NB:  I am fervently pro-choice.  I want abortion to be safe and legal, I want laws to that effect in all 50 states and federally, and I would absolutely support a constitutional amendment explicitly recognizing the right of bodily autonomy.  Read on at your own risk.

A few nights ago I wound up inadvertently pissing a lot of my friends off by ruminating a bit on how technology might render any law prohibiting abortion irrelevant.  Admittedly I was pretty short in my posting and a bit flippant in my tone, and so I was basically accused of wanting to bring back coat hangers.  They were also pissed when I drew equivalencies between the right to bear arms and the right to an abortion.

However, after spending considerable time reading and writing about the leaked Supreme Court decision, I think the ideas are worth expanding on, and writing about more seriously.  So…

One of the biggest ongoing debates in the libertarian movement has always been how do we get from here-a very statist and imperfect world-to there, a world of individual liberty and free, autonomous individuals voluntarily interacting with each other.  Usually the ideas fall into three main camps:  working through the political system (aka the Libertarian Party, or co-opting one of the majors), armed revolt or waiting for things to collapse on their own (what I tend to call the “nihilist libertarian” school of thought), and building competing institutions, such as private education, private security or arbitration firms, alternative currency etc.  Related to this debate is how much defiance of bad law is morally acceptable and practical-civil disobedience in the now, not just in the 1950s and 60s.  History does seem to show that laws that are unenforceable eventually change.  Laws that are resisted change as well.  Prohibition is the classic example, but so too the Jim Crow laws that mandated segregation.  The draft during the Vietnam era.  Laws prohibiting pornography, or dissemination of birth control information.  All of these eventually fell because people refused to comply with them, often actively resisted them, and eventually the law had no choice but to catch up.

What about today?  Let’s start with guns.  There were homebrew guns long before 3d printers (Philip Luty wrote one of the other famous banned books, for example), but 3d printing technology has definitely accelerated the process.  In 2013, the Liberator .380 was a single shot pistol that fell apart after 8-10 shots.  Less than 10 years later the FGC-9 has survived hundreds and even thousands of rounds, and NaviGoBoom’s Amigo Grande has pushed 3d printed weapons into rifle calibers.  Despite the best efforts of gun grabbers, technology may soon render any firearm law irrelevant and push firearms construction and ownership well outside the reach of the state.  The right to bear arms may well wind up guaranteed by entrepreneurs and hackers rather than laws, even if both is ideal.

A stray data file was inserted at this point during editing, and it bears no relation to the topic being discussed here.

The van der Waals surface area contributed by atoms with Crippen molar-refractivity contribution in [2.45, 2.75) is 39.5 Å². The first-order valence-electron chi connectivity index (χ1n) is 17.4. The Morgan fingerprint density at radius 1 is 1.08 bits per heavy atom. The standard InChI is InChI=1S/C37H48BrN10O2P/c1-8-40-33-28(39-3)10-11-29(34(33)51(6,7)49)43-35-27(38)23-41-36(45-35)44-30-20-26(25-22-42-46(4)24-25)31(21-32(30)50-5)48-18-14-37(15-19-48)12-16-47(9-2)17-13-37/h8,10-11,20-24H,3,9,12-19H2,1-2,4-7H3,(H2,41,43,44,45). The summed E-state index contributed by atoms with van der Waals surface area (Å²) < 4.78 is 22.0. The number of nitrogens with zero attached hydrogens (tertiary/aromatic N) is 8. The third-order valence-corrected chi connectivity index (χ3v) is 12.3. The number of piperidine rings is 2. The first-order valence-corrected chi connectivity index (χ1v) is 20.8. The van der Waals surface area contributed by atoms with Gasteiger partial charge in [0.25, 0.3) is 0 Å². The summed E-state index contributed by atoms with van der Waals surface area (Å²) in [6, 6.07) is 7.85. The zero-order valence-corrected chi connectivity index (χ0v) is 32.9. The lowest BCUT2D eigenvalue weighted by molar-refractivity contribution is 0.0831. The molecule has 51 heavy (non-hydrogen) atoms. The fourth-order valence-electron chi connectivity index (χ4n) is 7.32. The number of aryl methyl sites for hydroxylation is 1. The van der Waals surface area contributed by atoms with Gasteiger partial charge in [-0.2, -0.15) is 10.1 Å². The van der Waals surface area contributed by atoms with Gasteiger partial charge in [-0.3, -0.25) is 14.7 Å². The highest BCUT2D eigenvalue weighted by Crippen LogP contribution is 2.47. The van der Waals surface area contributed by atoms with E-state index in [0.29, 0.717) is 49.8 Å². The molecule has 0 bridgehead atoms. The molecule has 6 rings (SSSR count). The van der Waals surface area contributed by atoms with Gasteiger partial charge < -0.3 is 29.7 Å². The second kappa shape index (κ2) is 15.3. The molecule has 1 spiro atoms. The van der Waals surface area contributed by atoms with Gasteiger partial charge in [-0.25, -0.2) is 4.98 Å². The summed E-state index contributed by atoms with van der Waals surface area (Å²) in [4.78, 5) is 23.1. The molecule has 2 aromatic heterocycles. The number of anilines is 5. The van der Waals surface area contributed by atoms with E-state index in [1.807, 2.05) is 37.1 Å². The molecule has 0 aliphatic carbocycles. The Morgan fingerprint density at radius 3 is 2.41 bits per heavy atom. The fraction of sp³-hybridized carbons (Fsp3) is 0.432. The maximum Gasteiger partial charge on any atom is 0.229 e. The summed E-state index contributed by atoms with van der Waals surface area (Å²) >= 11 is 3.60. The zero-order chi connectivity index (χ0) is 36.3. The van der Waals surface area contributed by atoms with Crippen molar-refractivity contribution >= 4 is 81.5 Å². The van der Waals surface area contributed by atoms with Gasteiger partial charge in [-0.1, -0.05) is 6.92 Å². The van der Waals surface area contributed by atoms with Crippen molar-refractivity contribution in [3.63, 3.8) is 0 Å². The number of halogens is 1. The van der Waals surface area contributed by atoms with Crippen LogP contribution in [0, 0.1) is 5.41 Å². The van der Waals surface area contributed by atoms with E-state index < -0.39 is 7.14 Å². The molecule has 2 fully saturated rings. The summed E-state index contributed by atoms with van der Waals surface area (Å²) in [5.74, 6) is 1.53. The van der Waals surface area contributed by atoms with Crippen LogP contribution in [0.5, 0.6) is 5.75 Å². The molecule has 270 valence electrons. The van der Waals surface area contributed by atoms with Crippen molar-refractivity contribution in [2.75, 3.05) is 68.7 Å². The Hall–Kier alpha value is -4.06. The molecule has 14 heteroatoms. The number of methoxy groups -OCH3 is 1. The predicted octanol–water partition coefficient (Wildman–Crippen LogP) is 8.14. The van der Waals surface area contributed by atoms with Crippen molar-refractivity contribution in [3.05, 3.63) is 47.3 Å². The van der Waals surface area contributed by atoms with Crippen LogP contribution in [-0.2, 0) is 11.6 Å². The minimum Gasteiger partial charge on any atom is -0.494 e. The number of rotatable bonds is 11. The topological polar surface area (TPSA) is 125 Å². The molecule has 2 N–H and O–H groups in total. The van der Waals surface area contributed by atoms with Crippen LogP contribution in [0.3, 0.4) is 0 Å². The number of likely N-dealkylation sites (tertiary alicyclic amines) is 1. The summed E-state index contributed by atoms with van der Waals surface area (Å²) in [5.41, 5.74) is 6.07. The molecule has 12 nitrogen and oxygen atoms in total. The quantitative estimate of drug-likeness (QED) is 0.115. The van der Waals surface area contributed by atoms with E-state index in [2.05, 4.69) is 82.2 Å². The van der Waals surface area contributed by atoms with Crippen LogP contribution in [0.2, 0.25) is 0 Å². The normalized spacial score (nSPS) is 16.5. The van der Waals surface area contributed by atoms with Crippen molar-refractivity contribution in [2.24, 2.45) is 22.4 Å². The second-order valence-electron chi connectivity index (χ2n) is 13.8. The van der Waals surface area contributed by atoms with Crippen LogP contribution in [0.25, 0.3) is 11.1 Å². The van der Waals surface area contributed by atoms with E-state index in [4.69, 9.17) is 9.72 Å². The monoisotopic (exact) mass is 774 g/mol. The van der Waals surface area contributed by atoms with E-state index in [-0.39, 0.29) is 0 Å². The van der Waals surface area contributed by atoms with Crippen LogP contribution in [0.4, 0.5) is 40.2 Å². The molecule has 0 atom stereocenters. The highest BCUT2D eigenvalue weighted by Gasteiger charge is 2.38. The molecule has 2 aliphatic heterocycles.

What about abortion though?  What’s the connection with guns?  The first is a simple question of natural rights.  For those of us that are pro-choice (and I understand that not everyone is), the right to abortion is about bodily autonomy.  Even if you’re pro-life I don’t think the idea of bodily autonomy as a natural right should be in question, contra Alito and company.  You either own yourself or you don’t-and the right of self defense, the right to bear arms is how you guarantee the right of bodily autonomy.  Much as with the other natural rights, it is the insurance policy, and the last check and balance. 

While armed protests, like jury and state nullification, absolutely have a mixed record in history, they have been used to be positive ends.  The penny auctions of the 1930s and the armed aspects of the civil rights movement, along with the Black Panthers immediately come to mind.  The fact that the Portland protests, which while they didn’t have guns, but did feature a lot more fighting back, were able to keep the cops bottled up and effectively useless for weeks.  Why not have armed supporters standing, Black Panther style, outside of abortion clinics to guard patients and staff?  Lefties, if you believe in bodily autonomy then it’s worth defending-not just with words, but with force.  And if the Supreme Court gets guns as right as they got abortion wrong, which is likely, then suddenly that’s going to be much more possible. 

There’s also another possible connection.  In addition to being a small scale pundit, I’m also a geek, and as such I think a lot about the future, and what could come to pass.  3D printed guns represent a decentralization of technology, as well as a resulting decentralization of power.  Similar efforts have been underway for a long time, in computing (such as Linux and just assembling one’s own system), in farming, especially the urban farming movement, and even in other industries as people rediscover old skills and the joy or necessity of making one’s own stuff. 

Medical technology has also been starting to decentralize over the past 20ish years as well.